Four Essential Divorce Tips You Might be Missing

Many know that January is a popular month for couples to start consulting with divorce attorneys about dissolutions of marriage. This January is turning out to be no different than in the past. In New Jersey, an online magazine is offering up some essential divorce tips you might be missing.

Divorce Courts

Divorce Planning

Divorce is one of the most consequential decisions you will ever make — in both emotional and financial terms — it’s essential your interests are protected. New Jersey’s online magazine has four essential tips you may be missing if you’re planning a divorce and have already started the research.

Don’t compare yourself to everyone else

One of the biggest mistakes people make when pursuing a divorce is seeking information about the divorce process — or the likely outcome of their own divorce — by comparing themselves to divorced family members and friends.

Even worse, many people look online and compare themselves to what they read from anonymous online sources. It is often difficult to undo the preliminary `research’ clients conduct, as each divorce is different from the outcome of that of a friend.

Comparing your divorce to your friend’s divorce can result in a skewed perception of how a divorce matter will proceed and could result in unrealistic expectations.

Don’t wait to get a lawyer

People often become their own worst enemies, especially if they decide to count on their online research skills or do it yourself divorce experts.

There is no limit to the information you can learn about divorce, custody, alimony and support on the internet. Be aware that some of this information can be sound, and some is just plain wrong.

One of the hardest situations any divorce attorney has seen is that potential client who has scheduled a consultation after they already signed a marital settlement agreement resolving all issues, and it is clear that they signed a terrible deal.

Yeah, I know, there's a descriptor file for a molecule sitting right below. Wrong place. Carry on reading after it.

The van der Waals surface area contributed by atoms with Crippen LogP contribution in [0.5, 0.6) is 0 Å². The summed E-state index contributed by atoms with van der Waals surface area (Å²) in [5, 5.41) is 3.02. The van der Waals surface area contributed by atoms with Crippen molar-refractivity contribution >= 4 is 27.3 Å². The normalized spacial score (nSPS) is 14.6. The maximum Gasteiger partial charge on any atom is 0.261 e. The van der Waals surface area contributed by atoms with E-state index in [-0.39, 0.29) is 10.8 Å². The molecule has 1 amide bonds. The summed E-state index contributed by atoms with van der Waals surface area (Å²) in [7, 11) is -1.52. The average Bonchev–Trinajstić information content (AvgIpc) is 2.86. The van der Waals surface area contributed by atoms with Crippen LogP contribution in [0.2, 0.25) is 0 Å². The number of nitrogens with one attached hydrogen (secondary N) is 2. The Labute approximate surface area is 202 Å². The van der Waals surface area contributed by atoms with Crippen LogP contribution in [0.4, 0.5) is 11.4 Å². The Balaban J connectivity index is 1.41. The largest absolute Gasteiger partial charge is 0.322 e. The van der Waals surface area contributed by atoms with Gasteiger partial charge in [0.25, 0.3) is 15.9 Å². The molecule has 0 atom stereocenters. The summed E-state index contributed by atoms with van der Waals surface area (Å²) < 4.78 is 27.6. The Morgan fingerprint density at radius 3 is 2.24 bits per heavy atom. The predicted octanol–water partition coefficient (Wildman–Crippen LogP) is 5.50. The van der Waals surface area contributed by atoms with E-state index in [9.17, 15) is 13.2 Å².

Although not always the case, many of these unfortunate people are then faced with some tough advice that what they did may not be able to be undone.

Make sure your rights are protected and hire an attorney to guide you through the process.

Florida Divorce Planning

I’ve written on many divorce issues and divorce planning. In Florida, a divorce is called a “dissolution of marriage.” Florida is one of the many states that have abolished fault as a ground for dissolution of marriage.

The only requirement to dissolve a marriage is for one of the parties to prove that the marriage is “irretrievably broken.” Either spouse can file for the dissolution of marriage.

You must prove that a marriage exists, one party has been a Florida resident for six months immediately preceding the filing of the petition, and the marriage is irretrievably broken.

The reason for the irretrievable breakdown, however, may be considered under certain limited circumstances in the determination of alimony, equitable distribution of marital assets and debts, and the development of the parenting plan.

The divorce process can be very emotional and traumatic for couples as well as their kids. Spouses often do not know their legal rights and obligations. Court clerks and judges can answer some basic questions but cannot give legal advice.

Only an attorney can provide legal advice. Statutory requirements and court rules must be strictly followed, or you may lose certain rights permanently. Be careful to seek expert advice early in the process and hopefully not after you signed an agreement or went to court on your own.

It’s important to only take legal and financial advice from a lawyer and a trusted financial professional. They will be able to objectively help you through your particular situation with the most effective and beneficial advice and strategies.